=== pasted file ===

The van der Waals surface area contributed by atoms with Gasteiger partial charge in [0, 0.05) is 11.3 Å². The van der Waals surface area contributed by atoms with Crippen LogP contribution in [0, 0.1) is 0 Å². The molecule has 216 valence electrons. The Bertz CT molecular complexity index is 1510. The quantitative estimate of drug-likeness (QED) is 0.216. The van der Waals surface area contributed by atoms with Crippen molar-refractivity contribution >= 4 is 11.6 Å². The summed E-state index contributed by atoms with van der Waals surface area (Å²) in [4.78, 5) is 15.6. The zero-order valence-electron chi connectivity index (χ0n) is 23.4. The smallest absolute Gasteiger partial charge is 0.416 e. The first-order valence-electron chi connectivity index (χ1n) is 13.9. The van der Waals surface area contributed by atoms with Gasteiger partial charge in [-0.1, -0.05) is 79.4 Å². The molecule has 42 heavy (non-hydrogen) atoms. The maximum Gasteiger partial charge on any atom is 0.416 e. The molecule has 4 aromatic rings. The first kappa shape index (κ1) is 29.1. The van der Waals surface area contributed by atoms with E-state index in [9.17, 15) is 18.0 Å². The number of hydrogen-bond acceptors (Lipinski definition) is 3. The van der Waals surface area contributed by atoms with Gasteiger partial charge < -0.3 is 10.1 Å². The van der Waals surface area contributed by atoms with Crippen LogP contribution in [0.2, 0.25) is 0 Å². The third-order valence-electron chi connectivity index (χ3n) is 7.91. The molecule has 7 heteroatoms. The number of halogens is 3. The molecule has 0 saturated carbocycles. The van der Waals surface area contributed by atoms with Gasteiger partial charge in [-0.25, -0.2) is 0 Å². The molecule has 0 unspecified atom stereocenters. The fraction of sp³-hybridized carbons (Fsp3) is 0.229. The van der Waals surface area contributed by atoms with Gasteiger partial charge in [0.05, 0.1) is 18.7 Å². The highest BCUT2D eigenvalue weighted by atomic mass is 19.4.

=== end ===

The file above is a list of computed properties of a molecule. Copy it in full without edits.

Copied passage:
The van der Waals surface area contributed by atoms with Gasteiger partial charge in [0, 0.05) is 11.3 Å². The van der Waals surface area contributed by atoms with Crippen LogP contribution in [0, 0.1) is 0 Å². The molecule has 216 valence electrons. The Bertz CT molecular complexity index is 1510. The quantitative estimate of drug-likeness (QED) is 0.216. The van der Waals surface area contributed by atoms with Crippen molar-refractivity contribution >= 4 is 11.6 Å². The summed E-state index contributed by atoms with van der Waals surface area (Å²) in [4.78, 5) is 15.6. The zero-order valence-electron chi connectivity index (χ0n) is 23.4. The smallest absolute Gasteiger partial charge is 0.416 e. The first-order valence-electron chi connectivity index (χ1n) is 13.9. The van der Waals surface area contributed by atoms with Gasteiger partial charge in [-0.1, -0.05) is 79.4 Å². The molecule has 42 heavy (non-hydrogen) atoms. The maximum Gasteiger partial charge on any atom is 0.416 e. The molecule has 4 aromatic rings. The first kappa shape index (κ1) is 29.1. The van der Waals surface area contributed by atoms with E-state index in [9.17, 15) is 18.0 Å². The number of hydrogen-bond acceptors (Lipinski definition) is 3. The van der Waals surface area contributed by atoms with Gasteiger partial charge < -0.3 is 10.1 Å². The van der Waals surface area contributed by atoms with Crippen LogP contribution in [0.2, 0.25) is 0 Å². The third-order valence-electron chi connectivity index (χ3n) is 7.91. The molecule has 7 heteroatoms. The number of halogens is 3. The molecule has 0 saturated carbocycles. The van der Waals surface area contributed by atoms with Gasteiger partial charge in [-0.25, -0.2) is 0 Å². The molecule has 0 unspecified atom stereocenters. The fraction of sp³-hybridized carbons (Fsp3) is 0.229. The van der Waals surface area contributed by atoms with Gasteiger partial charge in [0.05, 0.1) is 18.7 Å². The highest BCUT2D eigenvalue weighted by atomic mass is 19.4.